THE United Nations is not a world government. It is more renowned as a facilitator of global peace, moderator of international unity, regulator of equitable progress and beacon of universal human rights practices.
“The UN Security Council is to maintain peace, its General Assembly to enable discussion of world issues, its Economic and Social Institutions to secure a fairer world and its Legal Institutions to lay down the international law” (Evan Luard, 1979, in The United Nations: How It Works and What It Does).
“The UN was formed by states, it depends on states for its sustenance, and it is actually or potentially directed by states on the supposition that its existence and operations may be useful to states” (Karen A. Mingst and Margaret P. Karns, 1995, in The United Nations in the Post-Cold War Era: Dilemmas in World Politics).
The above shows that the UN cannot simply dictate its member states to abide by all its resolutions, conventions and protocols most of the time and without caveats. This is because states are empowered by the principle of sovereignty to manage their own national security, to choose their own legal instruments for the maintenance of peace, and to determine their own approaches to mitigate threats.
“States can seek to reduce their insecurity either by reducing their vulnerability or by preventing or lessening threats” (Barry Buzan, 1991, in People, State & Fear).
The fact is also such because “state leaders occupy critical positions in an administration, are the “sole authoritative foreign policy makers,” and are responsible for national security and formation of long-term grand strategies” (Steven E. Lobell, 2009, in Threat Assessment, The State and Foreign Policy). This is the reality because states’ prime ministers or presidents are the chief executives of national security and foreign policy which include regional and international security affairs.
The UN, therefore, cannot rule the world or tell member states what is to be done, observed, rectified or implemented, in the context of its conventions, protocols or decisions. This is the prescribed norms because there are no other legitimate governments above sovereign states, except for anarchy as a source of states’ insecurity.
Historically, the UN was set up by big powers during the World War I period to deter the emergence of future global armed conflict. Paradoxically, the UN could not do anything to hinder World War II from happening or to remedy its scourge with fairness and justice.
In the 21st century, the UN was totally in vain when the United States and its “coalition of the willing” launched global war on terrorism in Afghanistan and Iraq, although these wars were causing prolonged chaos and disorder.
Right now, China militarises the South China Sea and claims all features in this maritime zone as its sovereign territories, not in accordance with the UNCLOS, but based on its medieval “nine-dash line” map. But the UN, as the originator of UNCLOS (UN Convention on the Law of the Sea), seems to have no effective mechanism to mitigate potential armed conflicts in the South China Sea, particularly because the US is already in the Asia-Pacific as a professed global saviour.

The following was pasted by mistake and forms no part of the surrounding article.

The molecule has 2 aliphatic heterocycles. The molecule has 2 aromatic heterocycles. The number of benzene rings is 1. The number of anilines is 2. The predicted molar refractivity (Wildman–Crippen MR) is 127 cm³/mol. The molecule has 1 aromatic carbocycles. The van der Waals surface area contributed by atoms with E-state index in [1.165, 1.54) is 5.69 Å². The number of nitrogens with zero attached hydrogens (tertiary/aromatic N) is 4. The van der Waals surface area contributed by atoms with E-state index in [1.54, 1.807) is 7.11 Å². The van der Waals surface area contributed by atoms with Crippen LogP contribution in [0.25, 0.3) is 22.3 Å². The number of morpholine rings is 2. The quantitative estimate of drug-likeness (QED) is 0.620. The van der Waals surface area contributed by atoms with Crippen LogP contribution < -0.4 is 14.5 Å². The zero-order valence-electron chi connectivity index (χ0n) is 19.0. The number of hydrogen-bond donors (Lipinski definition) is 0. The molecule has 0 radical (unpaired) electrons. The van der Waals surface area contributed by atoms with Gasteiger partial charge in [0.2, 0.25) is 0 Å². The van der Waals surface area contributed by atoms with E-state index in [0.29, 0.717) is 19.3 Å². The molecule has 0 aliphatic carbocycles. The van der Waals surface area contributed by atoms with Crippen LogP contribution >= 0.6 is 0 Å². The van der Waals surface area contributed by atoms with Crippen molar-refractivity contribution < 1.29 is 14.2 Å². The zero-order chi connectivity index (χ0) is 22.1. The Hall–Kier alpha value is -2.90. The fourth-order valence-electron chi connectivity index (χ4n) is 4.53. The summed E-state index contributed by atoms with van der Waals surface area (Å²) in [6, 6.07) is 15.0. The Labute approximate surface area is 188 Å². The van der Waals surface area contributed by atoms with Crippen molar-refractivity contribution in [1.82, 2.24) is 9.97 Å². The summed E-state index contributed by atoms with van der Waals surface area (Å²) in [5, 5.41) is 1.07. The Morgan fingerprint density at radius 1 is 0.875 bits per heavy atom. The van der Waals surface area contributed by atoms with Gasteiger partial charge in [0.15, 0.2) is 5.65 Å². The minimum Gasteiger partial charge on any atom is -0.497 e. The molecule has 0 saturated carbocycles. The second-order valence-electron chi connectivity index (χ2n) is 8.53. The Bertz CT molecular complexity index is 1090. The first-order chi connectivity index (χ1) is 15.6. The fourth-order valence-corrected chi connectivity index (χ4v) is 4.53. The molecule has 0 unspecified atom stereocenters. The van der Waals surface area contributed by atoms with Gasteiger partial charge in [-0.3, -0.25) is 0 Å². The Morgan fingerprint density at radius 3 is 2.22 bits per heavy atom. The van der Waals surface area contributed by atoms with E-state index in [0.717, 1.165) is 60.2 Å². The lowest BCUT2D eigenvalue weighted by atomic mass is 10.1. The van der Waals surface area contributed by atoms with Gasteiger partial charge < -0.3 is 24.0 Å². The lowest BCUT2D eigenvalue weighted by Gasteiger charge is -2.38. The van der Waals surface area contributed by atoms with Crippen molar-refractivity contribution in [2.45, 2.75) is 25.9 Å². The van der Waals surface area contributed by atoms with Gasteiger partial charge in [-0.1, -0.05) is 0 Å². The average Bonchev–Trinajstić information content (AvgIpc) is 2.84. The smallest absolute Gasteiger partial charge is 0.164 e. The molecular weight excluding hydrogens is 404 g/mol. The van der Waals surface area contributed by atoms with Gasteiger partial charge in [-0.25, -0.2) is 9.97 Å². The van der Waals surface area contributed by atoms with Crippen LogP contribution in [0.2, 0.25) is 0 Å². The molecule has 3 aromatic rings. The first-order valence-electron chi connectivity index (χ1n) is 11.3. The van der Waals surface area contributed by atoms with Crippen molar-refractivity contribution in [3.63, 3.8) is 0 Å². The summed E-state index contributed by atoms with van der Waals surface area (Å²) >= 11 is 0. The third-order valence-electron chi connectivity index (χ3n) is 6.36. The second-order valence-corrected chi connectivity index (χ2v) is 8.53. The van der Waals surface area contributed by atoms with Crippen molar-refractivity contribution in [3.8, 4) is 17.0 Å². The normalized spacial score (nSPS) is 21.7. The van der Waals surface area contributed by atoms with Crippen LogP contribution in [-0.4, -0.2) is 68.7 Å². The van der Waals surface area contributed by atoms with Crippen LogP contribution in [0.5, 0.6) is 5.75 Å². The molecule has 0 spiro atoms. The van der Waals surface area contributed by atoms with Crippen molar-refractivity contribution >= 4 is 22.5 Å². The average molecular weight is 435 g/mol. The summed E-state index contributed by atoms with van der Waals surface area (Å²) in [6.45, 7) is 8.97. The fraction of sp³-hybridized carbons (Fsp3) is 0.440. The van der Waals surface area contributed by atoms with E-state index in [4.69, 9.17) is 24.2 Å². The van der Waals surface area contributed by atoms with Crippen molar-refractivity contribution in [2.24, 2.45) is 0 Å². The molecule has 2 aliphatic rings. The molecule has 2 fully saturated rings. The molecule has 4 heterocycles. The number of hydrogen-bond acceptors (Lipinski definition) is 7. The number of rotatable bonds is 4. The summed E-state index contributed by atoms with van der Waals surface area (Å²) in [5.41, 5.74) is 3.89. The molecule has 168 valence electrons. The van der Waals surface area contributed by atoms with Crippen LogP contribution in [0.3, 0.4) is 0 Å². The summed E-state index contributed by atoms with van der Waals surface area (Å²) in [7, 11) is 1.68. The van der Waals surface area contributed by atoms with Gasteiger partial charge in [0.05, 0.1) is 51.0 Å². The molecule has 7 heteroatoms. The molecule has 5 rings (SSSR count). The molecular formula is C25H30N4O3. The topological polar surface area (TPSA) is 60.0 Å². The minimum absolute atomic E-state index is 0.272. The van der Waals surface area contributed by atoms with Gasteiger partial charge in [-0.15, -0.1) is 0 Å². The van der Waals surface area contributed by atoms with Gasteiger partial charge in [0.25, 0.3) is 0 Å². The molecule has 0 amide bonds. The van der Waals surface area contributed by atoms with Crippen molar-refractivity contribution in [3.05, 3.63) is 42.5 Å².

The above are testimonies which illustrate that states are the de facto powers in the management of national security and the maintenance of peace, and the UN cannot undo these fundamental state-centric principles.
Hence, it is not imperative for states to observe all UN conventions, protocols and decisions without caveats, especially if these are detrimental to their independence, sovereignty, territorial integrity and national security.
In the case of the International Convention on the Elimination of All Forms of Racial Discrimination (ICERD), therefore, the UN cannot compel its member states to adopt this convention or penalise them if they defaulted.
The UN has no authority to force states to adopt this convention to condemn “all manifestations and practices of racial, religious and national hatred as violations of the United Nations Charter and Universal Declaration of Human Rights”.
The UN also has no mandate to call “on the governments of all states to take all necessary measures to prevent all manifestations of racial, religious and national hatred”.
As such, Malaysians must not be unnecessarily emotional about ICERD because our country already has several laws based on entrenched provisions to deter “all manifestations of racial, religious and national hatred” as detailed in Article 149 of the Federal Constitution.
Malaysia’s top elites, on the other hand, must not compromise to universal pressures on matters concerning security management and the maintenance of national security.
Equally important, not all cabinet ministers, deputy ministers, parliamentary secretaries, junior members of the administration or leaders of the ruling component parties can speak freely and openly about security management or the approaches for its maintenance.
They must fully understand this security protocol in order to deter them from absurdly contradicting the Malaysian security management norms and practices.
Datuk Dr Ruhanie Ahmad is a former member of parliament for Parit Sulong, Johor, from 1990-2004